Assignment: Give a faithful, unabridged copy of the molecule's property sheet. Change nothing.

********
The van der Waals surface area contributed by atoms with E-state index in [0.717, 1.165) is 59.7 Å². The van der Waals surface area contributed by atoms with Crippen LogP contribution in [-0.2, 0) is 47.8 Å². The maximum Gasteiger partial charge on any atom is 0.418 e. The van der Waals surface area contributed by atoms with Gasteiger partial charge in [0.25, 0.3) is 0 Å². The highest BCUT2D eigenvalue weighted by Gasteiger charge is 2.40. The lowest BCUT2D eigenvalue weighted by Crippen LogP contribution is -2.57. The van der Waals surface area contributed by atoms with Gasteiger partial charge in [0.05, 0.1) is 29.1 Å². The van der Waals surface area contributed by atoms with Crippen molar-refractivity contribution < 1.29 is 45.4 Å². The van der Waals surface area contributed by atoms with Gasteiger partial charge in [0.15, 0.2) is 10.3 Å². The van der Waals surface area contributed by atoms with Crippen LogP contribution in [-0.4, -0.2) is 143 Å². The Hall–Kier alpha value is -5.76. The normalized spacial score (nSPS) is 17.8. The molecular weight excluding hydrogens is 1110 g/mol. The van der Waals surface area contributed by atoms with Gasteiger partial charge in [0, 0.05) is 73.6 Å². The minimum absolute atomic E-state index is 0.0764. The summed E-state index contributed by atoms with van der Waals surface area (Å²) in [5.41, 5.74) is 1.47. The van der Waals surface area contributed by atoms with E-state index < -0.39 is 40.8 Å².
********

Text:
The van der Waals surface area contributed by atoms with E-state index in [0.717, 1.165) is 59.7 Å². The van der Waals surface area contributed by atoms with Crippen LogP contribution in [-0.2, 0) is 47.8 Å². The maximum Gasteiger partial charge on any atom is 0.418 e. The van der Waals surface area contributed by atoms with Gasteiger partial charge in [0.25, 0.3) is 0 Å². The highest BCUT2D eigenvalue weighted by Gasteiger charge is 2.40. The lowest BCUT2D eigenvalue weighted by Crippen LogP contribution is -2.57. The van der Waals surface area contributed by atoms with Gasteiger partial charge in [0.05, 0.1) is 29.1 Å². The van der Waals surface area contributed by atoms with Crippen molar-refractivity contribution < 1.29 is 45.4 Å². The van der Waals surface area contributed by atoms with Gasteiger partial charge in [0.15, 0.2) is 10.3 Å². The van der Waals surface area contributed by atoms with Crippen LogP contribution in [-0.4, -0.2) is 143 Å². The Hall–Kier alpha value is -5.76. The normalized spacial score (nSPS) is 17.8. The molecular weight excluding hydrogens is 1110 g/mol. The van der Waals surface area contributed by atoms with Gasteiger partial charge in [0, 0.05) is 73.6 Å². The minimum absolute atomic E-state index is 0.0764. The summed E-state index contributed by atoms with van der Waals surface area (Å²) in [5.41, 5.74) is 1.47. The van der Waals surface area contributed by atoms with E-state index < -0.39 is 40.8 Å².